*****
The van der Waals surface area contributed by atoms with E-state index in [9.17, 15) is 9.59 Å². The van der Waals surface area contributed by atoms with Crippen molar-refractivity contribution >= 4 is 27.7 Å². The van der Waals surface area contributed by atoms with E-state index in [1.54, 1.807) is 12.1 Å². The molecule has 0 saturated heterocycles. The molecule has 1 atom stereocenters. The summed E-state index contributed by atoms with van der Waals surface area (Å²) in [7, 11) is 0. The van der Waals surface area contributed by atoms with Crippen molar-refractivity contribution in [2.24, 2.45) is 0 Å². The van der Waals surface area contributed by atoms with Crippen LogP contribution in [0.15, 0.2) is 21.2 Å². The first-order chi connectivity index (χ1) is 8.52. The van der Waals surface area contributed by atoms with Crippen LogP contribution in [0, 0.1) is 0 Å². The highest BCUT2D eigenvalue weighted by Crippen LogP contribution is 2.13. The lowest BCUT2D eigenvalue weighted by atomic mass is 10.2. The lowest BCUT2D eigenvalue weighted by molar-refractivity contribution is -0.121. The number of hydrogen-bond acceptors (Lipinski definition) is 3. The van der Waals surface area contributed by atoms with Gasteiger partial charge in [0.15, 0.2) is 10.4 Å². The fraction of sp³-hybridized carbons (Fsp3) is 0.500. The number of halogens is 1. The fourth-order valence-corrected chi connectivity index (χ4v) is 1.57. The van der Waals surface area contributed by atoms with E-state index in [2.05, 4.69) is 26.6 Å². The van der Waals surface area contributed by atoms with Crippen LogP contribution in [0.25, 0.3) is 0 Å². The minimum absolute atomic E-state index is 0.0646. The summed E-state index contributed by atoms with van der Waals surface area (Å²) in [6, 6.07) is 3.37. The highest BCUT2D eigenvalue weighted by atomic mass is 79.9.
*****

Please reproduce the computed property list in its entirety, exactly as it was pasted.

The van der Waals surface area contributed by atoms with E-state index in [9.17, 15) is 9.59 Å². The van der Waals surface area contributed by atoms with Crippen molar-refractivity contribution >= 4 is 27.7 Å². The van der Waals surface area contributed by atoms with E-state index in [1.54, 1.807) is 12.1 Å². The molecule has 0 saturated heterocycles. The molecule has 1 atom stereocenters. The summed E-state index contributed by atoms with van der Waals surface area (Å²) in [7, 11) is 0. The van der Waals surface area contributed by atoms with Crippen molar-refractivity contribution in [2.24, 2.45) is 0 Å². The van der Waals surface area contributed by atoms with Crippen LogP contribution in [0.15, 0.2) is 21.2 Å². The first-order chi connectivity index (χ1) is 8.52. The van der Waals surface area contributed by atoms with Crippen LogP contribution in [0, 0.1) is 0 Å². The highest BCUT2D eigenvalue weighted by Crippen LogP contribution is 2.13. The lowest BCUT2D eigenvalue weighted by atomic mass is 10.2. The lowest BCUT2D eigenvalue weighted by molar-refractivity contribution is -0.121. The number of hydrogen-bond acceptors (Lipinski definition) is 3. The van der Waals surface area contributed by atoms with Gasteiger partial charge in [0.15, 0.2) is 10.4 Å². The fraction of sp³-hybridized carbons (Fsp3) is 0.500. The number of halogens is 1. The fourth-order valence-corrected chi connectivity index (χ4v) is 1.57. The van der Waals surface area contributed by atoms with E-state index in [2.05, 4.69) is 26.6 Å². The van der Waals surface area contributed by atoms with Crippen LogP contribution in [0.25, 0.3) is 0 Å². The minimum absolute atomic E-state index is 0.0646. The summed E-state index contributed by atoms with van der Waals surface area (Å²) in [6, 6.07) is 3.37. The highest BCUT2D eigenvalue weighted by atomic mass is 79.9.